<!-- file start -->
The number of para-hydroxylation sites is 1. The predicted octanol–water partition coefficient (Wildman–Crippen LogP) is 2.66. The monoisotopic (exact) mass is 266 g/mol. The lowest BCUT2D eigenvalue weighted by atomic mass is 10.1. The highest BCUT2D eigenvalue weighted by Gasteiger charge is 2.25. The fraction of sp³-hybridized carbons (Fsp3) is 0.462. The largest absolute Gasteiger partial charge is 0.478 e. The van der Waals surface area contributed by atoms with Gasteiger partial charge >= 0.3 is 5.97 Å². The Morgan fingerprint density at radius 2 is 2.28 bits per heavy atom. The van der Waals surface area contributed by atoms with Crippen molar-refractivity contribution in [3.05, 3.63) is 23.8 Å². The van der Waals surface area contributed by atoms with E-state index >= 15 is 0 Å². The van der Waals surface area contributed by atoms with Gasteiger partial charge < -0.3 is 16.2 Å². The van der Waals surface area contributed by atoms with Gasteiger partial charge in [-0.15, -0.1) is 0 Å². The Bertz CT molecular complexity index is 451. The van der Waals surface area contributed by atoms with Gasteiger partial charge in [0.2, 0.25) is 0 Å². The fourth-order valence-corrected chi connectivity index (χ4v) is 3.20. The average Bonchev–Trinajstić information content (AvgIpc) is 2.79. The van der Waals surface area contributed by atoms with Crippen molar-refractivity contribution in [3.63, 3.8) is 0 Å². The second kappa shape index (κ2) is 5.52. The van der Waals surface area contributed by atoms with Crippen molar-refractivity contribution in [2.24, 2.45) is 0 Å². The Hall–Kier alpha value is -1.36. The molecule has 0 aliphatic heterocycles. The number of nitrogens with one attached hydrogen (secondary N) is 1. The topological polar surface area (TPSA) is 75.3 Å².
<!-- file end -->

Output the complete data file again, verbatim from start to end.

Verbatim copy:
The number of para-hydroxylation sites is 1. The predicted octanol–water partition coefficient (Wildman–Crippen LogP) is 2.66. The monoisotopic (exact) mass is 266 g/mol. The lowest BCUT2D eigenvalue weighted by atomic mass is 10.1. The highest BCUT2D eigenvalue weighted by Gasteiger charge is 2.25. The fraction of sp³-hybridized carbons (Fsp3) is 0.462. The largest absolute Gasteiger partial charge is 0.478 e. The van der Waals surface area contributed by atoms with Gasteiger partial charge >= 0.3 is 5.97 Å². The Morgan fingerprint density at radius 2 is 2.28 bits per heavy atom. The van der Waals surface area contributed by atoms with Crippen molar-refractivity contribution in [3.05, 3.63) is 23.8 Å². The van der Waals surface area contributed by atoms with E-state index >= 15 is 0 Å². The van der Waals surface area contributed by atoms with Gasteiger partial charge < -0.3 is 16.2 Å². The van der Waals surface area contributed by atoms with Gasteiger partial charge in [-0.15, -0.1) is 0 Å². The Bertz CT molecular complexity index is 451. The van der Waals surface area contributed by atoms with Gasteiger partial charge in [0.2, 0.25) is 0 Å². The fourth-order valence-corrected chi connectivity index (χ4v) is 3.20. The average Bonchev–Trinajstić information content (AvgIpc) is 2.79. The van der Waals surface area contributed by atoms with Crippen molar-refractivity contribution in [3.63, 3.8) is 0 Å². The second kappa shape index (κ2) is 5.52. The van der Waals surface area contributed by atoms with Crippen molar-refractivity contribution in [2.24, 2.45) is 0 Å². The Hall–Kier alpha value is -1.36. The molecule has 0 aliphatic heterocycles. The number of nitrogens with one attached hydrogen (secondary N) is 1. The topological polar surface area (TPSA) is 75.3 Å².